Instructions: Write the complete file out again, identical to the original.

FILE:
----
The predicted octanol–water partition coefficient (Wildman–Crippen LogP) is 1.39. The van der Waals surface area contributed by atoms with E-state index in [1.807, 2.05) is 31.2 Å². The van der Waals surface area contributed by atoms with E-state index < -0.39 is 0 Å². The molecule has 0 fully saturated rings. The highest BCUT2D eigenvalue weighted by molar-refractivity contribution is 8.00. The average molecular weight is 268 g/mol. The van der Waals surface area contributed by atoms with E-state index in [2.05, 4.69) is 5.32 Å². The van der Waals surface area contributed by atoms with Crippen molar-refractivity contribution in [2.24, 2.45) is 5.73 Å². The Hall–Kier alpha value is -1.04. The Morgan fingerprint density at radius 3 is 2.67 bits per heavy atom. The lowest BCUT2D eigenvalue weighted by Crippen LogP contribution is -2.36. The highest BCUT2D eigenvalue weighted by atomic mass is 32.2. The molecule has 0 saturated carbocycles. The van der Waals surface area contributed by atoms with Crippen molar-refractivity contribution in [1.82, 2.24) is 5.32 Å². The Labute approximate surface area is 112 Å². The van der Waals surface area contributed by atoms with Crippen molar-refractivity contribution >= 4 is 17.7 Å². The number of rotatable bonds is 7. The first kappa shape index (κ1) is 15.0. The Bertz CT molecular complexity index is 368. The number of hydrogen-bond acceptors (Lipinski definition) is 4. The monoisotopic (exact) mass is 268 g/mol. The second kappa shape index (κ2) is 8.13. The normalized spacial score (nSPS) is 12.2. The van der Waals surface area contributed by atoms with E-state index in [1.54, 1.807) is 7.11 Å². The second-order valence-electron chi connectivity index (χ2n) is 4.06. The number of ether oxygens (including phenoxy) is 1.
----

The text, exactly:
The predicted octanol–water partition coefficient (Wildman–Crippen LogP) is 1.39. The van der Waals surface area contributed by atoms with E-state index in [1.807, 2.05) is 31.2 Å². The van der Waals surface area contributed by atoms with E-state index < -0.39 is 0 Å². The molecule has 0 fully saturated rings. The highest BCUT2D eigenvalue weighted by molar-refractivity contribution is 8.00. The average molecular weight is 268 g/mol. The van der Waals surface area contributed by atoms with E-state index in [2.05, 4.69) is 5.32 Å². The van der Waals surface area contributed by atoms with Crippen molar-refractivity contribution in [2.24, 2.45) is 5.73 Å². The Hall–Kier alpha value is -1.04. The Morgan fingerprint density at radius 3 is 2.67 bits per heavy atom. The lowest BCUT2D eigenvalue weighted by Crippen LogP contribution is -2.36. The highest BCUT2D eigenvalue weighted by atomic mass is 32.2. The molecule has 0 saturated carbocycles. The van der Waals surface area contributed by atoms with Crippen molar-refractivity contribution in [1.82, 2.24) is 5.32 Å². The Labute approximate surface area is 112 Å². The van der Waals surface area contributed by atoms with Crippen molar-refractivity contribution >= 4 is 17.7 Å². The number of rotatable bonds is 7. The first kappa shape index (κ1) is 15.0. The Bertz CT molecular complexity index is 368. The number of hydrogen-bond acceptors (Lipinski definition) is 4. The monoisotopic (exact) mass is 268 g/mol. The second kappa shape index (κ2) is 8.13. The normalized spacial score (nSPS) is 12.2. The van der Waals surface area contributed by atoms with E-state index in [1.54, 1.807) is 7.11 Å². The second-order valence-electron chi connectivity index (χ2n) is 4.06. The number of ether oxygens (including phenoxy) is 1.